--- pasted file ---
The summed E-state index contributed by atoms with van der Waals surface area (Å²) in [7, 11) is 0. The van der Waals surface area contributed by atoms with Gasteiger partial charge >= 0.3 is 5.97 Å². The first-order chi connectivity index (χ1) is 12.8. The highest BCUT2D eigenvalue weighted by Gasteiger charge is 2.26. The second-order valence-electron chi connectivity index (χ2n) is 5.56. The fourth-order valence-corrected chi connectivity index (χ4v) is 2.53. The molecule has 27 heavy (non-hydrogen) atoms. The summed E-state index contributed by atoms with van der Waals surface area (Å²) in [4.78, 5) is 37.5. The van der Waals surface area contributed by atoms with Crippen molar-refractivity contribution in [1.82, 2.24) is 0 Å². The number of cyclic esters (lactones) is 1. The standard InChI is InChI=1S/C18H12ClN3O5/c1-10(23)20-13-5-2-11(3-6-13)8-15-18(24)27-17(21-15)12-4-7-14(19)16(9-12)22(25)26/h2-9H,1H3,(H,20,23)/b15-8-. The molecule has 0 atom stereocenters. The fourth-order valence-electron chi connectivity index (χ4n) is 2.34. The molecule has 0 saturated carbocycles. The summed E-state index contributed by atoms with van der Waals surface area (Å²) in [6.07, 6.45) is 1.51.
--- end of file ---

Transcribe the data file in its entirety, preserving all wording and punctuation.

The summed E-state index contributed by atoms with van der Waals surface area (Å²) in [7, 11) is 0. The van der Waals surface area contributed by atoms with Gasteiger partial charge >= 0.3 is 5.97 Å². The first-order chi connectivity index (χ1) is 12.8. The highest BCUT2D eigenvalue weighted by Gasteiger charge is 2.26. The second-order valence-electron chi connectivity index (χ2n) is 5.56. The fourth-order valence-corrected chi connectivity index (χ4v) is 2.53. The molecule has 27 heavy (non-hydrogen) atoms. The summed E-state index contributed by atoms with van der Waals surface area (Å²) in [4.78, 5) is 37.5. The van der Waals surface area contributed by atoms with Crippen molar-refractivity contribution in [1.82, 2.24) is 0 Å². The number of cyclic esters (lactones) is 1. The standard InChI is InChI=1S/C18H12ClN3O5/c1-10(23)20-13-5-2-11(3-6-13)8-15-18(24)27-17(21-15)12-4-7-14(19)16(9-12)22(25)26/h2-9H,1H3,(H,20,23)/b15-8-. The molecule has 0 atom stereocenters. The fourth-order valence-electron chi connectivity index (χ4n) is 2.34. The molecule has 0 saturated carbocycles. The summed E-state index contributed by atoms with van der Waals surface area (Å²) in [6.07, 6.45) is 1.51.